Hi everyone - this posting is a sample page of the Oct. 31, 2001 DUNNAGANS OF ALL SPELLINGS [DOAS] newsletter. The article has two sketch maps to show two historical patterns for the county. Note the reference to DONEGAN. As a retired history teacher in the 6th year of editing the newsletter, my starting position is that life is complex - - - but I think it makes sense to share our insights about the DONEGANS AND DUNAGANS and others. Dick D. in Wisconsin
Some Dickson County TN Impressions
The earliest DOAS settlers to Tennessee tended to concentrate west of the Harpeth River in the valley of the smaller Piney River. The Harpeth River flows generally North to the Cumberland River. The Piney River flows south and south-west to the Tennessee River. Early settlers often looked for land with springs feeding into creeks and rivers. This would not only provide drinking water, but also a place for a “spring house.”
It appears that these DOAS settlers around 1800 came directly from the Eno River and Little River valleys of Old Orange County, North Carolina and did not live in SC or GA [or did not live there very long]. “Little John” Dunagan is still remembered as one of the first teachers of the early one room schools.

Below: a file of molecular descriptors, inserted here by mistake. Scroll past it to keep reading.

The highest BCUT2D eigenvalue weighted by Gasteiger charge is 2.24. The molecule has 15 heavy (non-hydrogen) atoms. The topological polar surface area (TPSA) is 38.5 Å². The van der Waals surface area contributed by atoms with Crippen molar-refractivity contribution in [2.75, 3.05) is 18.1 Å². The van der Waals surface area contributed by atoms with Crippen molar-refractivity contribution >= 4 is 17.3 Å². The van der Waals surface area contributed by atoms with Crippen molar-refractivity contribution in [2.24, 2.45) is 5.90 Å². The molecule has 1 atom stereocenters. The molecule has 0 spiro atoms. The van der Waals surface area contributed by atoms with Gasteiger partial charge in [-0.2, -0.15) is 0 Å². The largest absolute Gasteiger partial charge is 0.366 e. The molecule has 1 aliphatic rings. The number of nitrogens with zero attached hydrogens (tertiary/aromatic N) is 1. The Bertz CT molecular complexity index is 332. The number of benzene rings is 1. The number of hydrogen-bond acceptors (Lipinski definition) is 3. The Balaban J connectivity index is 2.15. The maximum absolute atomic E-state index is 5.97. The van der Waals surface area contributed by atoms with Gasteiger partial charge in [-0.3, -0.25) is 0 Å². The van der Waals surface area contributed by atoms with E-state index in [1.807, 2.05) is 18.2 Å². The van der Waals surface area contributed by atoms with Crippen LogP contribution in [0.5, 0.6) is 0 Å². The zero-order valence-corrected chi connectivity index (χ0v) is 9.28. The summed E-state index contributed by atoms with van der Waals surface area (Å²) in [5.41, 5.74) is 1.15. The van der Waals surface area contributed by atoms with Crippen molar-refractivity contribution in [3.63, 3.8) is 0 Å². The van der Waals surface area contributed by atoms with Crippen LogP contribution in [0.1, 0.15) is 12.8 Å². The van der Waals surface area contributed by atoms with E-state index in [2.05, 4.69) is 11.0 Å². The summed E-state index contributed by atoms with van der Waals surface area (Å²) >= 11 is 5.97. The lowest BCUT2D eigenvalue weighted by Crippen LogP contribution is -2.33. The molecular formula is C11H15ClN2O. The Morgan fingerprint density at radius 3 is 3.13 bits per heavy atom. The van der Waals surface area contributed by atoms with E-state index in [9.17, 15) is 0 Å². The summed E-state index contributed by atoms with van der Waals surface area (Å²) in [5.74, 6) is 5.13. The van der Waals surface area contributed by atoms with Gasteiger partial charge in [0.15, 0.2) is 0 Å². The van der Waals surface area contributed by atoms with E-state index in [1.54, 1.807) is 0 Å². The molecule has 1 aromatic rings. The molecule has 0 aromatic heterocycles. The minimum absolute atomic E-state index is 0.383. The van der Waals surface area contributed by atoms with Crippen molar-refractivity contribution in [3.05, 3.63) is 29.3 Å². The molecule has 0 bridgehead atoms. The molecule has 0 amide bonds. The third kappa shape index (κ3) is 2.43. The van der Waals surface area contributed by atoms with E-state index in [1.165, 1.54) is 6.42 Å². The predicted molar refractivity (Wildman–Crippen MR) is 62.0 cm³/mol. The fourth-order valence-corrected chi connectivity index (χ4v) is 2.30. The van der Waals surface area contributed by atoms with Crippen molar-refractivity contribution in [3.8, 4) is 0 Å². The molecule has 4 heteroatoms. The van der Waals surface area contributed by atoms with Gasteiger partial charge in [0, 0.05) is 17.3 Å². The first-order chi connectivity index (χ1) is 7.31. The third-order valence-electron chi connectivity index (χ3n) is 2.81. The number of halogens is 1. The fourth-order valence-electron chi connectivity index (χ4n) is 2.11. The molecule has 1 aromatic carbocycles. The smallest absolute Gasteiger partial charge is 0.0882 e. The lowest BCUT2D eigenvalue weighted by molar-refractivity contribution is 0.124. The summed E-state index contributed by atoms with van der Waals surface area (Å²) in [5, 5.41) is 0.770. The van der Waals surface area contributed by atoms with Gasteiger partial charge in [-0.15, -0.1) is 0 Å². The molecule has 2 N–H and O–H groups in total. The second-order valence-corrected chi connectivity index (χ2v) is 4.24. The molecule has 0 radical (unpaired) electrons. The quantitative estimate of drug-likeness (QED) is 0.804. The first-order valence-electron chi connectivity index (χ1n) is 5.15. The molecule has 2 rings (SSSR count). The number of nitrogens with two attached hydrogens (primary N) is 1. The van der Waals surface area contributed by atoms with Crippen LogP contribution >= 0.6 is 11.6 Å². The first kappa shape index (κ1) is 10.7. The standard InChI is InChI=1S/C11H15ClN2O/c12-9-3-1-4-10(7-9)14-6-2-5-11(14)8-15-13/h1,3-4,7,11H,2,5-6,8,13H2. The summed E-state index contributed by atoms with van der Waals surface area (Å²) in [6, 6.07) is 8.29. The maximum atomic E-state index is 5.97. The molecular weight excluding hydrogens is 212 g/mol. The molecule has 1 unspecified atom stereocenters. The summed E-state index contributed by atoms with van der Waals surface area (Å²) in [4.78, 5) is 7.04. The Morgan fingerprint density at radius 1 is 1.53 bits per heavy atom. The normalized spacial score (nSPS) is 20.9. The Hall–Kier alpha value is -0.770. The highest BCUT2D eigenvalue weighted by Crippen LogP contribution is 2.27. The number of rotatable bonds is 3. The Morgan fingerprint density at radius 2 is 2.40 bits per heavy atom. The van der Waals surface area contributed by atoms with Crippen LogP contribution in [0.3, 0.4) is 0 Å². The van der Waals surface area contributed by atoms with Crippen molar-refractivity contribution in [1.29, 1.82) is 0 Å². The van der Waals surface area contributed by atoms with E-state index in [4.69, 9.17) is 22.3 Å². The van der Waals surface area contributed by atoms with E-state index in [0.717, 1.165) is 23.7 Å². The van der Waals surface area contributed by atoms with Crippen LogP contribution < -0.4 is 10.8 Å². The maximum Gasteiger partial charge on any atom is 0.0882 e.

The hundreds of descendents who have lived in this area have used and still use both the DUNAGAN and the DONEGAN spellings. It is a common name and casual questions to the librarian or the cafe waitress have a good chance of getting the reply, “I’ve have some in my family.” Although local neighbors are not always sure that the people of the two spellings are related, to my ear there was absolutely no difference in how the two spellings were pronounced [“Done - eh - gan”]. The villages of Eno and Bon Aqua are both on the Piney River and are now in two different counties.
These impressions are the result of the kind invitation of distant cousin Carter Baker of Nashville to tour the area with him. his wife, Emily, and his sister, Georgia. Carter and Emily own several of the old family buildings and several of the old fields in the general area of Eno. There was a community breakfast being served in the old school building in Eno, but we unfortunately did not know about it ahead of time and did not stop since we had just finished a Cracker Barrel breakfast.
It is my opinion that future DOAS research in Tennessee will provide a vital link between the eastern researchers who have charts saying “gone to TN” and the western researchers who have charts saying “came from TN.”
•by Dick Dunagan, 1969 Pioneer Drive, Beloit, WI 53522 Email: RVDunagan@aol.com
•Carter Baker’s email address is CBaker3708@aol.com
[Maps from the Tennesse Historical Magazine VIII 91924-25), pp. 77-78]
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